The Guardian reports: From about 8.30pm until well after midnight, the dark blue sky above Babaji lit up, as rockets and flares crisscrossed above this cluster of villages close to Helmand’s provincial capital, Lashkar Gah.
At a mud fortress beyond a river bridge painted in the tricolours of the Afghan flag, 24 members of the Afghan border police dug in. They were not supposed to be there.
“We were not trained to fight on the front line,” said Cpt Ghulam Wali Afghan, the commander, when the Guardian visited the post.
As their name suggests, Wali Afghan’s men are meant to protect Afghanistan’s porous border, where smugglers cross with copious drugs, weapons and people.
But seven months ago, the captain and 122 other ABP men were relocated to Babaji, some 300km from the frontier with Pakistan in an effort to bolster the defence against the Taliban, who continue to capture territory the international coalition spent years getting little more than a slippery grip on.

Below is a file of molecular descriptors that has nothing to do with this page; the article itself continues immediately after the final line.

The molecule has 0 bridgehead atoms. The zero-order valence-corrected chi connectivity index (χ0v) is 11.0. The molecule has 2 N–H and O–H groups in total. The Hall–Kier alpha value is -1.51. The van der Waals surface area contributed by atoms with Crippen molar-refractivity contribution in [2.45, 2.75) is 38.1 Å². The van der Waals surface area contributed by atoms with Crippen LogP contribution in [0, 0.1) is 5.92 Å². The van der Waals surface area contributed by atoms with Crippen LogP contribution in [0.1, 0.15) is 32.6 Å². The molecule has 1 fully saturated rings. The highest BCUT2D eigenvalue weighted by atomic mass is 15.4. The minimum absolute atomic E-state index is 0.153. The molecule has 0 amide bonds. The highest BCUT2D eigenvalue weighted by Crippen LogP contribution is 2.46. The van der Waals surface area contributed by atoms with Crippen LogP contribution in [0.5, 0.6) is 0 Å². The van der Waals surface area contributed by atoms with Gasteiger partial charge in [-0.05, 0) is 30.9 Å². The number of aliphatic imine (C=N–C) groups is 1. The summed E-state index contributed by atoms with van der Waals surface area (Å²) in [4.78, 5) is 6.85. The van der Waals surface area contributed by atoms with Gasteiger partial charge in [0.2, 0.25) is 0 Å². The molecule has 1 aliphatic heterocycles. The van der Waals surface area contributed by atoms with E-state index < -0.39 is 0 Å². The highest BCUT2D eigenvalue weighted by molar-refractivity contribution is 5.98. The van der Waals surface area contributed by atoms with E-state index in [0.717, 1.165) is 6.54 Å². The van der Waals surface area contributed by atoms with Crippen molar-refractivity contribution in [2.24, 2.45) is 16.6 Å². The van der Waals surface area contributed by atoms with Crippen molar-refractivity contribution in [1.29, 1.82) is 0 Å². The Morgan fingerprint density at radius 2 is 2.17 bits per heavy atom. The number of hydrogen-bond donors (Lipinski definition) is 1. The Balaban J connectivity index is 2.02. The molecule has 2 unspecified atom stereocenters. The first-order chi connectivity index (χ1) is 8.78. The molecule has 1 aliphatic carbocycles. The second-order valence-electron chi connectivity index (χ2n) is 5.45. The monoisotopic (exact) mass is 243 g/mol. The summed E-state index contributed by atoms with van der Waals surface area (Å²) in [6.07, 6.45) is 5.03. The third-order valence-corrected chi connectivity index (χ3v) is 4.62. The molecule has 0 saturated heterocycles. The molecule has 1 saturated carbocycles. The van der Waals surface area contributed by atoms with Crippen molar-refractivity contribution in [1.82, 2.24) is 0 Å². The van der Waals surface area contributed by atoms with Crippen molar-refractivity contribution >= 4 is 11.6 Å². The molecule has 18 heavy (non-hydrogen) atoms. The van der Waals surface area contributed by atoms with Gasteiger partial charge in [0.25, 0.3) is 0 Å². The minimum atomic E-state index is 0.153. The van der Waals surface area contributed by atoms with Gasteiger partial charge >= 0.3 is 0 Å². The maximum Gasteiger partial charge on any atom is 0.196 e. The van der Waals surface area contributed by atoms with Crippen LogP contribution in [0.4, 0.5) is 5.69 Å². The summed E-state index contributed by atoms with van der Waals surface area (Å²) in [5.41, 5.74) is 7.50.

On their first day on the front line, three border police were killed, said Raz Mohammad, a soldier stationed in Babaji. “For two months, we had trouble getting to know the area,” he said.
The police eventually repelled the Taliban assault. But with the calm of the poppy harvest over, and the fighting season just beginning, it is unlikely that the ABP officers will return to the border anytime soon.
With an estimated 25,000 troops officially based in Helmand, the government should have enough muscle to confront the Taliban.
The problem is many of those troops don’t exist.
Across Afghanistan, lists of troops and police officers are filled with fake names, or the names of men killed in the fighting, but not officially declared dead. Captain Wali and his men are in Babaji to fill the void of these “ghost soldiers”.
A recent investigation by Helmand’s provincial council found that approximately 40% of enlisted troops did not exist. The authors of an analysis commissioned by the Afghan government – and obtained by the Guardian – said the share might be even higher. [Continue reading…]